Radiation therapy uses high-energy rays or particles to destroy cancer cells. Radiation therapy often plays a limited role in treating non-Hodgkin lymphoma (NHL). This is because most people with NHL have widespread disease when they are diagnosed. However, radiation may be used for NHL:
- as the main treatment for early stage (stage I or sometimes stage II) indolent NHL
- Radiation therapy may be used when NHL is in 1 or 2 lymph node areas in the same part of the body.
- Early stage NHL often responds very well to radiation therapy.
- with chemotherapy to destroy lymphoma cells
- Radiation therapy is often given with chemotherapy – either after or along with chemotherapy – to help destroy lymphoma cells and to reduce the risk of the cancer recurring.
- Radiation therapy to certain areas is usually combined with chemotherapy to treat aggressive lymphomas or for large tumours.
- to relieve pain or to control the symptoms of advanced lymphoma (palliative radiation therapy)
- Radiation can be used to shrink tumours that are pressing on or spreading into other organs or structures. It can also be used to shrink enlarged lymph nodes and relieve symptoms caused by tumours.
The amount of radiation given during treatment, and when and how it is given, will be different for each person.
External beam radiation therapy
Non-Hodgkin lymphoma is usually treated with external beam radiation therapy. A machine directs radiation to the tumour and some of the surrounding tissue. Tumours can often be controlled with low to moderate doses of radiation. Although radiation therapy treatment is usually given each day for 5 days a week, the dose and schedule for the radiation therapy is determined by:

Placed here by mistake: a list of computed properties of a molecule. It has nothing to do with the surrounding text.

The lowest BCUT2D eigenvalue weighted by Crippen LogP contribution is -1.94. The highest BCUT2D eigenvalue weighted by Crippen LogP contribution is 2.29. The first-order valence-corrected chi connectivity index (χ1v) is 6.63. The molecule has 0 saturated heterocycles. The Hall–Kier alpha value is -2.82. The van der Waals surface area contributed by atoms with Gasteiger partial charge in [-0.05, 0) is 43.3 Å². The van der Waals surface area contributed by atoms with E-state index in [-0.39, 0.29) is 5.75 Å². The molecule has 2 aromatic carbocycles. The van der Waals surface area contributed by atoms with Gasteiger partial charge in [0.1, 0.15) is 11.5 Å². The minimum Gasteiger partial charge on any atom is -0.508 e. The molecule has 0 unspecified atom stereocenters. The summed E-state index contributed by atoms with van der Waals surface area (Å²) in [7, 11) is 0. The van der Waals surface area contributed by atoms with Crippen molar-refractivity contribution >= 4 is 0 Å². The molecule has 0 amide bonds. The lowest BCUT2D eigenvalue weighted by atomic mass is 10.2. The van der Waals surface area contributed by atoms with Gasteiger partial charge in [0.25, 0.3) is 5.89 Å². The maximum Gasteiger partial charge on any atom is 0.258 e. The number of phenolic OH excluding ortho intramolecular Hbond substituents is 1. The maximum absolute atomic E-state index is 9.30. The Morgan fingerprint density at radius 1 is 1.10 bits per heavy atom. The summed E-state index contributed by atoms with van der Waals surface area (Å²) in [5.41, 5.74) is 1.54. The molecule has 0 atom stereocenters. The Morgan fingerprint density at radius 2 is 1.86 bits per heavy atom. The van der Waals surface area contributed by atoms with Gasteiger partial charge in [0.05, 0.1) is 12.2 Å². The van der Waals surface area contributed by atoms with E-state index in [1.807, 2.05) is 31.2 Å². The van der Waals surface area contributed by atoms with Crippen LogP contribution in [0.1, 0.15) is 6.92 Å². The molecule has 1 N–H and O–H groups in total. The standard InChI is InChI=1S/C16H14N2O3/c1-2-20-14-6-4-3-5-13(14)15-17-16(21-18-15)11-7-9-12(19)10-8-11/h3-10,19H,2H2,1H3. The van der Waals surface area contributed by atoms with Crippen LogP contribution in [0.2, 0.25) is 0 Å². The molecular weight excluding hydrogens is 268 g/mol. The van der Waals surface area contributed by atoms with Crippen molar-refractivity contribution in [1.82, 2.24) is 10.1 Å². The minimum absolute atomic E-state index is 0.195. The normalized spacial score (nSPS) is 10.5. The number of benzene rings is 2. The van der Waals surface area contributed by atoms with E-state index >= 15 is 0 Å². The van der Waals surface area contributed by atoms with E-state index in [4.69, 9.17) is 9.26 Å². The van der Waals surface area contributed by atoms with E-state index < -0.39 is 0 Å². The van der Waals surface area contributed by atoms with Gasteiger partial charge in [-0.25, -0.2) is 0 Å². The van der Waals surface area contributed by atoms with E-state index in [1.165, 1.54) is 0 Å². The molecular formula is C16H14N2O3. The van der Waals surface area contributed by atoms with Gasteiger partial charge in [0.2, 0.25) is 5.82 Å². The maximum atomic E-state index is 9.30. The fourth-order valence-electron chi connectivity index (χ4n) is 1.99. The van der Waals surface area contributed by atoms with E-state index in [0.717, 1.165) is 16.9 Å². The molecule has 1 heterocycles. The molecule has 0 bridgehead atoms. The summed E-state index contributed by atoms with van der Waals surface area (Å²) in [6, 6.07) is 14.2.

- the type of NHL
- the extent of the disease
- whether the treatment is being given to cure the lymphoma or relieve symptoms (palliate)
Radiation treatments are given to different areas of the body when treating NHL. The radiation field is the part of the body that receives the radiation. Some of the fields where radiation is given for treating lymphoma are:
- involved field – most commonly used
- Radiation is given to only 1 or a few lymph node areas known to contain lymphoma and is used for localized, early stage NHL. Involved field radiation therapy is also called IFRT.
- When radiation is given to a larger area to cover nearby or the next level of lymph node sites, this may be called extended field radiation therapy (EFRT).
- mantle field
- Radiation is given to the lymph nodes in the neck, chest and underarms.
- upper abdominal field
- Radiation is given to lymph nodes around the heart and aorta (para-aortic area) and possibly the spleen (unless it has been removed).
- pelvic field
- Radiation is given to lymph nodes in the pelvis and groin.
- A large amount of bone marrow is also radiated because the hip bones, which contain the most bone marrow, are in this field.
- inverted (upside down) Y field
- Radiation is given to lymph nodes in the upper abdominal and pelvic fields.
Total nodal irradiation is the term used when radiation is given to the lymph nodes in all the fields. It is basically a combination of the mantle and inverted Y fields. This approach may be used for people with widespread, advanced stage disease.
For certain types of lymphoma, such as primary CNS lymphoma, radiation therapy is given to the brain.
Total body irradiation is the term used when low-dose radiation is given to the entire body in preparation for a stem cell transplant.
Each person's situation is unique and the radiation fields may be adjusted depending on the type of lymphoma and the extent of the disease.
See a list of questions to ask your doctor about radiation therapy.